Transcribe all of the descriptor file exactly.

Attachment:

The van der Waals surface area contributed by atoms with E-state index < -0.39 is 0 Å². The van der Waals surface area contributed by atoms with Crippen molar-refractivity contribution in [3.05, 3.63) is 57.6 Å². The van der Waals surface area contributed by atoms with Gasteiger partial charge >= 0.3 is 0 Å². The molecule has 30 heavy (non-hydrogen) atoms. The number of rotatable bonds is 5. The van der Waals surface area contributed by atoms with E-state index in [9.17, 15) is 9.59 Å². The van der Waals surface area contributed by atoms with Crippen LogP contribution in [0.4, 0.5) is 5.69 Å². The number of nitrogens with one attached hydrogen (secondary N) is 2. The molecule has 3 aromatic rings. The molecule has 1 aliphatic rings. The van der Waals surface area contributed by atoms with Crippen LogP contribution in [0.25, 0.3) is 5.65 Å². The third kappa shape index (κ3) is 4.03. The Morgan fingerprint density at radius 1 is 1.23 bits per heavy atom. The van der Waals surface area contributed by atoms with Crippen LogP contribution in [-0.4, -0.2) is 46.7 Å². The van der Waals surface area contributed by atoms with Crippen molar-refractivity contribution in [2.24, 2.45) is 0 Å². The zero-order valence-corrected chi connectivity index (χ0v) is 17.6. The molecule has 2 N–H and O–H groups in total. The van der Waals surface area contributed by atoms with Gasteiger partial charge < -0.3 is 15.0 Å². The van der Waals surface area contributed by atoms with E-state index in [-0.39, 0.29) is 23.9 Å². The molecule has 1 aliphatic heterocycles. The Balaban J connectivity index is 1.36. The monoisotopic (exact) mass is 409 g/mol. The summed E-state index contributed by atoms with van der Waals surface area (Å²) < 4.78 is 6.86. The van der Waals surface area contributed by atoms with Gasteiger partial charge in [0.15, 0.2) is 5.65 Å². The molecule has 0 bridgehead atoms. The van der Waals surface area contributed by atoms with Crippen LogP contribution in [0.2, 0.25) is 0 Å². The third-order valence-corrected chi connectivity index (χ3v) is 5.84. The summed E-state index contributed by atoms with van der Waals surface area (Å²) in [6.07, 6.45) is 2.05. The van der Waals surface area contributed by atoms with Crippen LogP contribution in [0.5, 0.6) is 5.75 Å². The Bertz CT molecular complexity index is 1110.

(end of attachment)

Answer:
The van der Waals surface area contributed by atoms with E-state index < -0.39 is 0 Å². The van der Waals surface area contributed by atoms with Crippen molar-refractivity contribution in [3.05, 3.63) is 57.6 Å². The van der Waals surface area contributed by atoms with Gasteiger partial charge >= 0.3 is 0 Å². The molecule has 30 heavy (non-hydrogen) atoms. The number of rotatable bonds is 5. The van der Waals surface area contributed by atoms with E-state index in [9.17, 15) is 9.59 Å². The van der Waals surface area contributed by atoms with Crippen LogP contribution in [0.4, 0.5) is 5.69 Å². The number of nitrogens with one attached hydrogen (secondary N) is 2. The molecule has 3 aromatic rings. The molecule has 1 aliphatic rings. The van der Waals surface area contributed by atoms with Crippen LogP contribution in [0.25, 0.3) is 5.65 Å². The third kappa shape index (κ3) is 4.03. The Morgan fingerprint density at radius 1 is 1.23 bits per heavy atom. The van der Waals surface area contributed by atoms with Crippen LogP contribution in [-0.4, -0.2) is 46.7 Å². The van der Waals surface area contributed by atoms with Crippen molar-refractivity contribution in [2.24, 2.45) is 0 Å². The zero-order valence-corrected chi connectivity index (χ0v) is 17.6. The molecule has 2 N–H and O–H groups in total. The van der Waals surface area contributed by atoms with Gasteiger partial charge < -0.3 is 15.0 Å². The van der Waals surface area contributed by atoms with E-state index in [-0.39, 0.29) is 23.9 Å². The molecule has 1 aliphatic heterocycles. The Balaban J connectivity index is 1.36. The monoisotopic (exact) mass is 409 g/mol. The summed E-state index contributed by atoms with van der Waals surface area (Å²) < 4.78 is 6.86. The van der Waals surface area contributed by atoms with Gasteiger partial charge in [0.15, 0.2) is 5.65 Å². The molecule has 0 bridgehead atoms. The van der Waals surface area contributed by atoms with Crippen LogP contribution in [0.2, 0.25) is 0 Å². The third-order valence-corrected chi connectivity index (χ3v) is 5.84. The summed E-state index contributed by atoms with van der Waals surface area (Å²) in [6.07, 6.45) is 2.05. The van der Waals surface area contributed by atoms with Crippen LogP contribution in [0.5, 0.6) is 5.75 Å². The Bertz CT molecular complexity index is 1110.